By Chris Lane
By Olivia Flores Alvarez
By Angelica Leicht
By Jef Rouner
By Jef With One F
By Jef With One F
By Marco Torres
In Peter Shaffer's Amadeus, his fanciful, dramatic, Tony- and Oscar-winning look at genius vs. ho-hum, the art of mediocrity gets center stage. The genius is Wolfgang Amadeus Mozart, credited as the first composer to proudly proclaim "I am a Musician" (in a 1777 letter to his beloved yet feared father). The mediocrity is Antonio Salieri, toadying court composer to Austrian emperor Joseph II.
In Shaffer's lovingly baroque play, Salieri (Jeffrey Bean) has the cosmic misfortune to live at the same time as wunderkind Mozart (Stanley Bahorek). Poor Salieri never stands a chance. Though highly respected at court, he reaps substantial rewards for his successful Italianate operas and religious works, but with Mozart around, Salieri has to pit his meager talents against the youngster's immeasurable brilliance. To torture him further, Mozart, through Shaffer's withering irony, is crude and crass, an intemperate man-child who makes farting noises and wantonly chases the girls. How can this buffoon write such sublime music? Why does God allow it? Salieri sets out to destroy him by ingratiating himself into Mozart's life and betraying him from within: with slights, missed promotions and gossipy court intrigue.
Shaffer uses just enough historical accuracy to keep the play wondrously slick and old-fashioned — Mozart would have said it flows like oil — and then adds impressive theatrical stunts like the music passages in which Salieri is stunned, not into silence, but into radiant rants of incisive analysis, as he describes the deep effect this "monster's" music has on him. He's cursed to be the only person around who truly understands Mozart's genius. "Too many notes for our ear," the clueless Emperor (Christopher Hutchison) states with royal disdain; no, for Salieri, there can be no others. "Displace one note," he says swooning with admiration, "and there would be diminishment. Displace one phrase and the structure would fall."
Through May 1. $21-$75.
Director Jonathan Moscone, artistic director of California Shakespeare Theater, makes a welcome Alley debut with this lively, symphonic production. Bean is, as he has been all Alley season, indisputably impressive: a master of just the right gesture and the correct tone as he imbues Salieri with cool justification for the wickedness he commits. We hate the conniving, small-minded man, but, as with Iago, we root for him nonetheless. He's an icy one. When he hatches his devious plots, the lightning chills us.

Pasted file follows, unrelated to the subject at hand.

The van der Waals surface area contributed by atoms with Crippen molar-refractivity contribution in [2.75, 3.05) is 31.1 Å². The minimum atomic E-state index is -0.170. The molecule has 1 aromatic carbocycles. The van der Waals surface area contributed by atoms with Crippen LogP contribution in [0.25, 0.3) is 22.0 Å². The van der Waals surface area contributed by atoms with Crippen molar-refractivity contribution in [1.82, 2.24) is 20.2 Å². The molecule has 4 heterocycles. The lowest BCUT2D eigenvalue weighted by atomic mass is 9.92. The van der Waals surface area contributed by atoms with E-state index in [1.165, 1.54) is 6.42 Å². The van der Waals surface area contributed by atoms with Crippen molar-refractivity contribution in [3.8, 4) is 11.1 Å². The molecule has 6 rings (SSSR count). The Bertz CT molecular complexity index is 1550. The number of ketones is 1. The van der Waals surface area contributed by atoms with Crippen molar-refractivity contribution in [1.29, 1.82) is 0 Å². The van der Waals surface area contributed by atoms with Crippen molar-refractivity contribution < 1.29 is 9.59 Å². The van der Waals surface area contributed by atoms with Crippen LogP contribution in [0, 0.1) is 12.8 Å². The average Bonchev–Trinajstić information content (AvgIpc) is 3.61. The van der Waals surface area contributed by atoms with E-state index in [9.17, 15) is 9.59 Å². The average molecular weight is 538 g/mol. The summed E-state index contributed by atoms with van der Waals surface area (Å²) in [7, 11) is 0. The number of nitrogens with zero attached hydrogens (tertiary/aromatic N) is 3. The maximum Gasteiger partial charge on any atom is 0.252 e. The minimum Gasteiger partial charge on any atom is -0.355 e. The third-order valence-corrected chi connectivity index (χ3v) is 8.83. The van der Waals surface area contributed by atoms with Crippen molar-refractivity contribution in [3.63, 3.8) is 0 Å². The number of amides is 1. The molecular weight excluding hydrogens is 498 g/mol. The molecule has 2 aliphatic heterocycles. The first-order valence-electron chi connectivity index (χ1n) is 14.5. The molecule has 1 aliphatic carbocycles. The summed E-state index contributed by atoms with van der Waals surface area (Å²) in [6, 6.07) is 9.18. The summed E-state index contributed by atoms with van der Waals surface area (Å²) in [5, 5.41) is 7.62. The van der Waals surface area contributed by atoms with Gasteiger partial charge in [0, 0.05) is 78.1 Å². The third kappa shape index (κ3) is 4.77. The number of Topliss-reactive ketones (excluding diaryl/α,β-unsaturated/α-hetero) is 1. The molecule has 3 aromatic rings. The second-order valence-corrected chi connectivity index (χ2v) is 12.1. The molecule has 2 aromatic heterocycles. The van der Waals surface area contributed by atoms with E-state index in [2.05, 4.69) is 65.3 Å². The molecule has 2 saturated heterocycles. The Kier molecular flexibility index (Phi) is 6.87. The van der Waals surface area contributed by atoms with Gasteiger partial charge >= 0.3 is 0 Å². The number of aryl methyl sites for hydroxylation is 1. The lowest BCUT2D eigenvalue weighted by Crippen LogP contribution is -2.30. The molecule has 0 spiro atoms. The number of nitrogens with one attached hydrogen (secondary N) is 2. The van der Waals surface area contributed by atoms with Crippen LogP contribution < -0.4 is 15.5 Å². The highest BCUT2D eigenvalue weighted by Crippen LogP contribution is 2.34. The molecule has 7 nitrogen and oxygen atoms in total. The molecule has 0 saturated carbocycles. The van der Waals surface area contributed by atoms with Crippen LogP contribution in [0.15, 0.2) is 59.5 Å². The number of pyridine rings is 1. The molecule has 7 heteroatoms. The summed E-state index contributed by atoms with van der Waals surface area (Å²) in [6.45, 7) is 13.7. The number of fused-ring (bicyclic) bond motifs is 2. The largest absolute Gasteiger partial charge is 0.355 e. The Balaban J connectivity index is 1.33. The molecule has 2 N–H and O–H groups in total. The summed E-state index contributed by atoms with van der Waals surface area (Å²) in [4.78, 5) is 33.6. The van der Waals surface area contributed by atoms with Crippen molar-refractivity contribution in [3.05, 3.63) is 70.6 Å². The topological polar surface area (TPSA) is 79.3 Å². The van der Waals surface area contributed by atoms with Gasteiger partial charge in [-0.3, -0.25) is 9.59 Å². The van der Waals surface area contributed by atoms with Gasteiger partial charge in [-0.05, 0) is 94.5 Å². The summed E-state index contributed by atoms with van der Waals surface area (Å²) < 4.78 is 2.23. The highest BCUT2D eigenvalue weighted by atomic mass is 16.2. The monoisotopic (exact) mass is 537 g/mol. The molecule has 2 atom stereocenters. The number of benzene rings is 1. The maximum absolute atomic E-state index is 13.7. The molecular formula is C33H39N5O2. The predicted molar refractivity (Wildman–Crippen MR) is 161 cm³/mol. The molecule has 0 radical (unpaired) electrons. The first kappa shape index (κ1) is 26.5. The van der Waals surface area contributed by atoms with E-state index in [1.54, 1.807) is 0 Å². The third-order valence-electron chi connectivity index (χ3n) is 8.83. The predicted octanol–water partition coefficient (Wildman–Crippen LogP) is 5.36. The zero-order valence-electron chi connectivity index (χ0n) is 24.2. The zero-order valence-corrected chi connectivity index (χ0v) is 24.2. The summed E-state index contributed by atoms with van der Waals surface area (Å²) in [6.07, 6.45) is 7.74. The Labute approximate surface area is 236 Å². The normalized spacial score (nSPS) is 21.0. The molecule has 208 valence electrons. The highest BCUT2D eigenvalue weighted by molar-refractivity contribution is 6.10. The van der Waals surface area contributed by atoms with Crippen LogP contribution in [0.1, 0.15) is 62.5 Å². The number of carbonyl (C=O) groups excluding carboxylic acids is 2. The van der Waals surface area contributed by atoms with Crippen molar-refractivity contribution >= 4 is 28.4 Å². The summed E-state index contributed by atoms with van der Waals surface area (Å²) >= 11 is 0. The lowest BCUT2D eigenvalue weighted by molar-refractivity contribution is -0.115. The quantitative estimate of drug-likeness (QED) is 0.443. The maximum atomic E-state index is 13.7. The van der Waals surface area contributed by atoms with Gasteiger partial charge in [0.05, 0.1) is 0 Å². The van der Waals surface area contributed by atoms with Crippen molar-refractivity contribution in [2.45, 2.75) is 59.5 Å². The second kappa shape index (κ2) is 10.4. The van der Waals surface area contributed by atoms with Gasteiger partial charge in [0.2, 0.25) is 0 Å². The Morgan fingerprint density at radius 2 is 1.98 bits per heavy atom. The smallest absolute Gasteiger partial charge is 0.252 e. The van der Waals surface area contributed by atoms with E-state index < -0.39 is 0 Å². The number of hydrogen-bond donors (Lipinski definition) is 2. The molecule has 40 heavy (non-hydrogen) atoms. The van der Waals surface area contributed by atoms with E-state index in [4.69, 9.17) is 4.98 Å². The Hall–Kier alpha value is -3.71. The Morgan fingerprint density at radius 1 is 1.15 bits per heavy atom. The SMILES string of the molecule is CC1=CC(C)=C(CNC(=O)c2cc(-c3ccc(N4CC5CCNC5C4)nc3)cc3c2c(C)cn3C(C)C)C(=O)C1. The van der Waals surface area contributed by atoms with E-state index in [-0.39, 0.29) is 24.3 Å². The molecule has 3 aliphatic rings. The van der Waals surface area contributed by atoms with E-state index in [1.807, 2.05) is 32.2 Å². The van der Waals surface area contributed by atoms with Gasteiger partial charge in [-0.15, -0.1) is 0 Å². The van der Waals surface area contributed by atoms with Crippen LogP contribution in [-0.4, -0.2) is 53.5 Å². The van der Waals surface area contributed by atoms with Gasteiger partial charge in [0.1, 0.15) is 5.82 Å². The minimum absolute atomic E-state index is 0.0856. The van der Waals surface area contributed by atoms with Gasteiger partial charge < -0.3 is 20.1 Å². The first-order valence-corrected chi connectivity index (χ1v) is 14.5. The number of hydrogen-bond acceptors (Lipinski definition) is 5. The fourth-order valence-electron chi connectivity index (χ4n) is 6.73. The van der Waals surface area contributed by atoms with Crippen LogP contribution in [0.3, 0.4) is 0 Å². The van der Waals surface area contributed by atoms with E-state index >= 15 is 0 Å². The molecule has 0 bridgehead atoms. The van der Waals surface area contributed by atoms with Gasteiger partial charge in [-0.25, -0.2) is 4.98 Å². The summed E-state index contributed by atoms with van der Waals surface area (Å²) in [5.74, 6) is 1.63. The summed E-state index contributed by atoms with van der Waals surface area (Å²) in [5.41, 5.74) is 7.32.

Bahorek brings out the necessary conceit in "Wolfie," keeping him grounded with a little boy's fright and nervous tics. When he sits at the clavichord to demonstrate how Salieri's inconsequential march might be played, Bahorek tucks his leg under him with a child's innocent impropriety. It's just the sort of thing a young kid would do. As a stunted adult, he giggles when he should laugh, and throws tantrums instead of conversing. As the Venticelli ("the little winds"), the bitchy symbols of court gossip, Dylan Godwin and Adam Van Wagoner flit in and out with malicious ill will. The lumpy court is neatly limned by the talented triptych of Charles Krohn, James Black and James Belcher. Unfortunately, Shaffer gives short shrift to Mozart's wife Constanze, turning her into a harridan of epic proportions. It's a whiney, unsympathetic part, and Melissa Pritchett can't get a handle on her. But with a goth streak of magenta in her disheveled wig, she's a blowsy scold and appropriately oozes out of Katherine Roth's period bustiers.
The physical production by Daniel Ostling is classically atmospheric, with gigantic rococo-like panels framing the stage and a bird's egg-blue floor, like an enameled box, to reflect Christopher Akerlind's piercing light. Shaffer's disquisitions on God's blind justice can get a bit windy (as they also do in his Equus and Royal Hunt of the Sun), but luckily he gives us evil, small-minded Salieri to rein in the incomprehensible genius that was Mozart.
In Shaffer's epically enjoyable drama, insightfully conducted and orchestrated at the Alley, the mediocre brings us back to earth with a sobering thud.